Of course many of you are noticing Japanese beetles flying around (and maybe hitting your windshields) this week. They are definitely attracted to green silks and can interfere with pollination. Japanese beetles mate and feed in groups. It is not uncommon to see them aggregated on plants, especially along the edge rows. They are highly migratory and are constantly moving around the landscape. Adults have a wide host range (>300 plants) and are likely to find something they like to eat.
There has been a lot of marketing about controlling Japanese beetles this year. I don't think it is wise to treat for adults BEFORE tasseling. I have preliminary research that shows foliar insecticides do not have a long residual, regardless of the chemistry. Most broad spectrum insecticides will kill adults if the droplets make contact on the body. That application won't have a 7-day residual for immigrating beetles.
But if beetles are actively feeding when silks are present, determine densities to make smart treatment decisions. Consider an insecticide if: 3 or more beetles per ear AND silks have been clipped to less than an inch AND pollination is not complete. Again, do not expect a long residual with any product, so continue to scout until pollination is over. If a second spray is warranted, alternate chemistries to reduce the chance of developing resistance.
The tricky part of managing this pest is if you have sweet corn that may have staggered planting dates or late-maturing hybrids. This summer is a good example of field corn at various growth stages, too. Be aware beetles will continue to move to green silks throughout the summer.
Japanese beetles at the ISU Johnson Research Farm in 2012.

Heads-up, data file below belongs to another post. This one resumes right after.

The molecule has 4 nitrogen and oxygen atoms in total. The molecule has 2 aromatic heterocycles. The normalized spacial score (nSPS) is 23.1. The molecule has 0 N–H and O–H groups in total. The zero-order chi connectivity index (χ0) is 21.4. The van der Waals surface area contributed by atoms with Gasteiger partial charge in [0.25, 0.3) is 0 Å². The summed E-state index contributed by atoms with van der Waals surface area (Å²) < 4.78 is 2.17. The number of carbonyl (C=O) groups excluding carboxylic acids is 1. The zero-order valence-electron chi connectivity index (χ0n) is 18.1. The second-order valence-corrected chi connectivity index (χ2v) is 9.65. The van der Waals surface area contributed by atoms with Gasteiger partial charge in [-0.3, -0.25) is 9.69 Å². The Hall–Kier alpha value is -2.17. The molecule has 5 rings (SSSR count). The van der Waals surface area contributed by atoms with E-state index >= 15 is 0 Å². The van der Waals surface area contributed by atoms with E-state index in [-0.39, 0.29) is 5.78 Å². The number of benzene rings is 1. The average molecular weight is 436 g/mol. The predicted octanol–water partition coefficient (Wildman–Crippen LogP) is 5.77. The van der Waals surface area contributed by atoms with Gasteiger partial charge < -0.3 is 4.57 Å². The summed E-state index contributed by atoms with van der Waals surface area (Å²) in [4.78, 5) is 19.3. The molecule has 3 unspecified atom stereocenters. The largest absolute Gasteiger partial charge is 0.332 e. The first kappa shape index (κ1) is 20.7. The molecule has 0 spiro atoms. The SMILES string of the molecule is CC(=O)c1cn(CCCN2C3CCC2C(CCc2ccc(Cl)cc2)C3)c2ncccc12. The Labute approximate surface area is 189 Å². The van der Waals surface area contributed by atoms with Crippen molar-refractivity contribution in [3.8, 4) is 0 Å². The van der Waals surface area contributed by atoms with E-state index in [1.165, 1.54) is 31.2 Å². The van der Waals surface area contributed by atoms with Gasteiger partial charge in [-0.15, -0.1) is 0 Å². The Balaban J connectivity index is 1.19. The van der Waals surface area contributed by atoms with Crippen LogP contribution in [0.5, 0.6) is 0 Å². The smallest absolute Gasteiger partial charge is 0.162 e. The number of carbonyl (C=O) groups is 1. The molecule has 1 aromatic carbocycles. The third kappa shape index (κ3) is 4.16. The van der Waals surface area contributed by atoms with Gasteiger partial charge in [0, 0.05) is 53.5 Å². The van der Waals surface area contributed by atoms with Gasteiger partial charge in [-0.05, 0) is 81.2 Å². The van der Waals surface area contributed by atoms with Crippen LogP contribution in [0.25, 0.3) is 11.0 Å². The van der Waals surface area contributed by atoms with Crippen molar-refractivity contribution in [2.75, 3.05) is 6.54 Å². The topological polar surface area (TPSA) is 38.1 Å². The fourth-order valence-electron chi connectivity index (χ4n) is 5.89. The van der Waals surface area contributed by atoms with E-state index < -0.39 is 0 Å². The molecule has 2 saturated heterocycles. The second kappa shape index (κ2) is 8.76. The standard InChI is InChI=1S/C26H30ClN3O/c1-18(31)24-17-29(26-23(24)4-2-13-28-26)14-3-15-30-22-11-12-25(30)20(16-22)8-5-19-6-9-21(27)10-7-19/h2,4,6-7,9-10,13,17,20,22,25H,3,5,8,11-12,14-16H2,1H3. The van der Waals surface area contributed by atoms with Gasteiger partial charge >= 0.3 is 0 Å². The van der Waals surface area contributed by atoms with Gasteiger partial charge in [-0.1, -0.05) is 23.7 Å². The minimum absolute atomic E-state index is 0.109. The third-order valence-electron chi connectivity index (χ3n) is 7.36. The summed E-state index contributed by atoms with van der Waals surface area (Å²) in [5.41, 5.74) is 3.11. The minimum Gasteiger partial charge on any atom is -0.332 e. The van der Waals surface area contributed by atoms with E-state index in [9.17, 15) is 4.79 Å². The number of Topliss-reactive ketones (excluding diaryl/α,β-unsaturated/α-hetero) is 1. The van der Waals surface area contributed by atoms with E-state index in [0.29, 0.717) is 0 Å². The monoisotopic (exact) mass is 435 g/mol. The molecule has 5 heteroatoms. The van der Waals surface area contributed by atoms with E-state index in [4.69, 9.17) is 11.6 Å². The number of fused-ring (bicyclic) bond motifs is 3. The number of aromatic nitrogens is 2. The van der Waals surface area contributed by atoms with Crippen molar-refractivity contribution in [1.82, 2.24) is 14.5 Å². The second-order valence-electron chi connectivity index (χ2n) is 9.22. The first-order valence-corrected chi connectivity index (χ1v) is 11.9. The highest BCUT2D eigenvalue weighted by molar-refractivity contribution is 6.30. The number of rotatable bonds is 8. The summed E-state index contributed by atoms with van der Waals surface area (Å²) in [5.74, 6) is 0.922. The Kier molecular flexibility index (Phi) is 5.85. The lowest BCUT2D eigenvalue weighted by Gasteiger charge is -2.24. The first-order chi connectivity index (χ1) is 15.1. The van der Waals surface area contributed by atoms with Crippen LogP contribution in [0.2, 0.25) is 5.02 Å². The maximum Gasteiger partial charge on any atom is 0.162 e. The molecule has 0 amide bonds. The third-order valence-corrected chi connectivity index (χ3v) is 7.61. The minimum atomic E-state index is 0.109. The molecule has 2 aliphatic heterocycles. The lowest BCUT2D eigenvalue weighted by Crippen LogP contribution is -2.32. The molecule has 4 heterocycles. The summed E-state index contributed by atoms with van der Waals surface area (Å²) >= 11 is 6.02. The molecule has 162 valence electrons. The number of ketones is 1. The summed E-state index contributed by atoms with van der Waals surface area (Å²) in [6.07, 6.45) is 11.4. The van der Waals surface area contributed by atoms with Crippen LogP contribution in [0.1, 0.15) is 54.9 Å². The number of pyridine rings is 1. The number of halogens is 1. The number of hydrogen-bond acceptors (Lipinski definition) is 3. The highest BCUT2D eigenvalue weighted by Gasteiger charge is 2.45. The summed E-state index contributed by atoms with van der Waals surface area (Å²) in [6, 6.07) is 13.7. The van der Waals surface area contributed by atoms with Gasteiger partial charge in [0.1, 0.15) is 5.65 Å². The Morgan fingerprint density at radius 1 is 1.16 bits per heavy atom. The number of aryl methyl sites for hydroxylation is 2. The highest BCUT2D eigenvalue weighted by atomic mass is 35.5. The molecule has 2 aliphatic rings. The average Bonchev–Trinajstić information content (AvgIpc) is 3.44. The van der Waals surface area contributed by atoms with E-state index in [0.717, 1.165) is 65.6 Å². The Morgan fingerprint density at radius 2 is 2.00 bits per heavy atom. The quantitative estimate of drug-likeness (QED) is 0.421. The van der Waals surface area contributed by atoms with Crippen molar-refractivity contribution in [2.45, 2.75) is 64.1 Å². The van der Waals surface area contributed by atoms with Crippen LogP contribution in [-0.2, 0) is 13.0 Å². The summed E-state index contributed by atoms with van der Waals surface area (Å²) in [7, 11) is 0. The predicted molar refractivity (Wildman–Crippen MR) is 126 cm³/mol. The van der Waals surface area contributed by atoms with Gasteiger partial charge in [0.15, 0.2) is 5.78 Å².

The second most common type of silk feeder is adult corn rootworm. Emergence has started in southern Iowa and it won't be too long before we see them all over the state. Like Japanese beetle, they are strongly attracted to green silks and like to feed and mate in masses. Silk feeding can interfere with pollination, so it is important to scout during this period to ensure kernel formation later this summer. Consider an insecticide if: 5 or more beetles per ear AND silks have been clipped to less than an inch AND pollination is not complete. The threshold can be bumped up to 15 per plant if the field is under adequate moisture conditions.
Adult corn rootworm can clip silks. Photo by John Obermeyer, Purdue University.
Grasshopper nymphs and adults can also occasionally eat corn silks. They are usually found around field borders first and then can infest the field interior later in the summer. Since grasshoppers are so mobile, it is very difficult to try and estimate densities. So as with the Japanese beetle and corn rootworm, it is important to watch for silk clipping and take action if they are interfering with pollination. Because grasshoppers tend to move short distances and attack border rows first, a border treatment may be a cost effective decision.
The differential grasshopper is common in Iowa field crops. Photo by David Cappaert, www.ipmimages.org.
The fourth potential corn silk feeder in Iowa is the corn earworm. The larvae have highly variable body color, ranging from yellow, to green or orange, or brown and even purple. There are alternating dark and light stripes running the length of the body. Larvae have a textured appearance, with many spines coming out of small bumps. This is unlike black cutworm or fall armyworm that have smooth bodies.
Female moths deposit eggs on green silks during the night. First instars will feed on silks and eventually move down inside the tip of the ear. Older larvae will destroy developing kernels. Since trying to kill the larvae once inside the ear is almost impossible, I recommend monitoring adults. The University of Illinois has a nice website that summarizes how to properly time a foliar treatment for corn earworm, depending on the type of corn grown.
Corn earworm larvae can feed on silks before they enter the ear to feed on kernels. Photo by Frank Peairs, www.ipmimages.org.